Trust, as you know, keeps any business going. Being fair in dealings and maintaining transparency in operations are the keys to cracking golden deals. Transactions pertaining to aircraft call for trusted aircraft trust companies to coordinate smooth sales and purchases among sellers and buyers. An aircraft owner trust establishes the legitimacy of business and helps a great deal in keeping malpractice at bay.
The idea of establishing an aircraft trust is rooted in selling products made by U.S. manufacturers to non-citizen buyers. Previously, the U.S. airlines were owned by more than one foreign equity partner and having a trust helped in sponsoring and leasing them out. Later, with the advent of globalization, the aircraft industry boomed, and in the current scenario, even smaller companies have started to deal in aircraft transactions. Therefore, it becomes essential to have a trustworthy agency to monitor and facilitate aircraft transactions.
The Federal Aviation Authority (FAA) is the apex organization that ensures fair play in the aviation business. The members of an FAA aircraft owner trust, or trustees, need to abide by the rules and regulations laid down by the trust. However, prior to this, they need to apply and go through a process of documentation to be a member of the trust. The points listed below are the credentials that applicants need to provide:
- Any proof of personal identity issued by the state, like a passport.
- Insurance-related documents that prove that the aircraft is being maintained according to FAA regulations.
- Copies of corporate documents (for foreign corporations only).
The Latest Clarification: The year 2013 witnessed intense reviewing of the FAA’s registering policies to recruit aircraft. Consequently, the FAA announced a policy clarification to ensure greater transparency in the aviation business. Accordingly, the FAA now keeps an eye on all the operating agreements and side agreements related to the transferring of rights to a beneficiary by a trustee. If there are no such agreements, then the member should provide adequate assurance based on the list of documents approved by the FAA. The latest policy clarification of 2013 makes it compulsory for trustees to provide the following information when requested for within two business days:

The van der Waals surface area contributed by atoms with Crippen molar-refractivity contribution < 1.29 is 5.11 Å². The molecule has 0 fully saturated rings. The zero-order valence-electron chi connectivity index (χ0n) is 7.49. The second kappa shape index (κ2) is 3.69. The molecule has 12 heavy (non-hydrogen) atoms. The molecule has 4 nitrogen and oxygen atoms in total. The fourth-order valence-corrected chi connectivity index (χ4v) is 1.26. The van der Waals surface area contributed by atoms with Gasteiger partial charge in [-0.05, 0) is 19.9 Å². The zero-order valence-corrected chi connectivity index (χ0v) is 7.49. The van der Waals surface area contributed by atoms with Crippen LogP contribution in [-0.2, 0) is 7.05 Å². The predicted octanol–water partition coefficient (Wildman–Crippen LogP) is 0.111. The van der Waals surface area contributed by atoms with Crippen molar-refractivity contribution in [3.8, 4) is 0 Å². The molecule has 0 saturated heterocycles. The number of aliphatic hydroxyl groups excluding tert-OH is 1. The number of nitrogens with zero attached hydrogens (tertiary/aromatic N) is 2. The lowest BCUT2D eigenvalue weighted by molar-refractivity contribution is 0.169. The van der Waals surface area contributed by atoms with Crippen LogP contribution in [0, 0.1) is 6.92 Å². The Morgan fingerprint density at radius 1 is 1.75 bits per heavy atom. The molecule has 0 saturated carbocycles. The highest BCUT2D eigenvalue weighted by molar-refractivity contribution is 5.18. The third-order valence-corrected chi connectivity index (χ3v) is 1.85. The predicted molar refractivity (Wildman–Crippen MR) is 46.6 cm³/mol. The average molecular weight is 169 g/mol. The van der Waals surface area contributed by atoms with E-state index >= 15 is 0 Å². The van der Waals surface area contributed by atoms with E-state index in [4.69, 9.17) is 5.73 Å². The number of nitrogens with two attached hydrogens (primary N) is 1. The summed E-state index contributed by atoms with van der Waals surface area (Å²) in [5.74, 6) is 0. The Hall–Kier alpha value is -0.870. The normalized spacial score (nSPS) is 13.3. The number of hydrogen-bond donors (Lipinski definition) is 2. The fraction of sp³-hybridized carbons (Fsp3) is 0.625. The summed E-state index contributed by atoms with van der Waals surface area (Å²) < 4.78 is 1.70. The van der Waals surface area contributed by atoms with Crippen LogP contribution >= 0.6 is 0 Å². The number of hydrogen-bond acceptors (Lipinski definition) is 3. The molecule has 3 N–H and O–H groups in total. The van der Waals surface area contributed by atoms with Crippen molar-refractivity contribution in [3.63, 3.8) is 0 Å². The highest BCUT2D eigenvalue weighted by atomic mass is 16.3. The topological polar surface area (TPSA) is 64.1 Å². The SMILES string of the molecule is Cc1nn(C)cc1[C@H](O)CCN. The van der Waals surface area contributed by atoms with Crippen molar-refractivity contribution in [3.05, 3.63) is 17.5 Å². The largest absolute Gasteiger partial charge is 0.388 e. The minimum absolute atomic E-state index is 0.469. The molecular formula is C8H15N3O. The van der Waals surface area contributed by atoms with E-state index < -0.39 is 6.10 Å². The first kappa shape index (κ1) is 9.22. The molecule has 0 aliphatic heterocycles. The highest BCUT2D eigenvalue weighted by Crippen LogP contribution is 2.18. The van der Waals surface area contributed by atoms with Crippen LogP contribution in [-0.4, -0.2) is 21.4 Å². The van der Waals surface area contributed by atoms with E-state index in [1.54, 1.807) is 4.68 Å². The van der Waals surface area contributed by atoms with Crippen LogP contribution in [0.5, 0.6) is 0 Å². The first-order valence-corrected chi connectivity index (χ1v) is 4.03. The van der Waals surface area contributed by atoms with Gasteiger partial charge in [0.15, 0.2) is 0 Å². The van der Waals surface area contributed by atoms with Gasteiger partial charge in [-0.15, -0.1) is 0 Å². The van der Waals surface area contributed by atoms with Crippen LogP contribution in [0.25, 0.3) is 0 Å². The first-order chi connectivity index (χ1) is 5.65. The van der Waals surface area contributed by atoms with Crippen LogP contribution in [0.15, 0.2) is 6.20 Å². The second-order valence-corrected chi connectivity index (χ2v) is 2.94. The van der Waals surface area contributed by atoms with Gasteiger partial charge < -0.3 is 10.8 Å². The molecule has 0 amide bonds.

- Proof of identity of the person managing operations related to the aircraft.
- Proof of the current address of the place from where operations are managed.
- All records related to the aircraft and its maintenance.
- The usual location of the aircraft and place of operation.
The FAA also establishes that the documents mentioned below should be produced by the trustees within five business days:
- Records pertaining to the aircraft and its maintenance.
- The aircraft’s current airworthiness status.
- Information about the operator, crew and aircraft operations on specific dates.
The safety obligations levied upon trustees by the FAA are legally backed, and therefore all members need to abide by them duly. Thus, all trustees shall maintain the information related to the identity and whereabouts of the aircraft on a regular basis. It is also important for members or owner trustees to cooperate and respond to FAA enquiries in case of alleged safety breaches.
The coordination and cooperation among an FAA aircraft owner trust and the owner trustees help in building strong business relationships that are mutually beneficial. Thus, aircraft trusts serve as reliable sources of commercial transactions among buyers and sellers by getting authentic owners registered for aviation business in the country.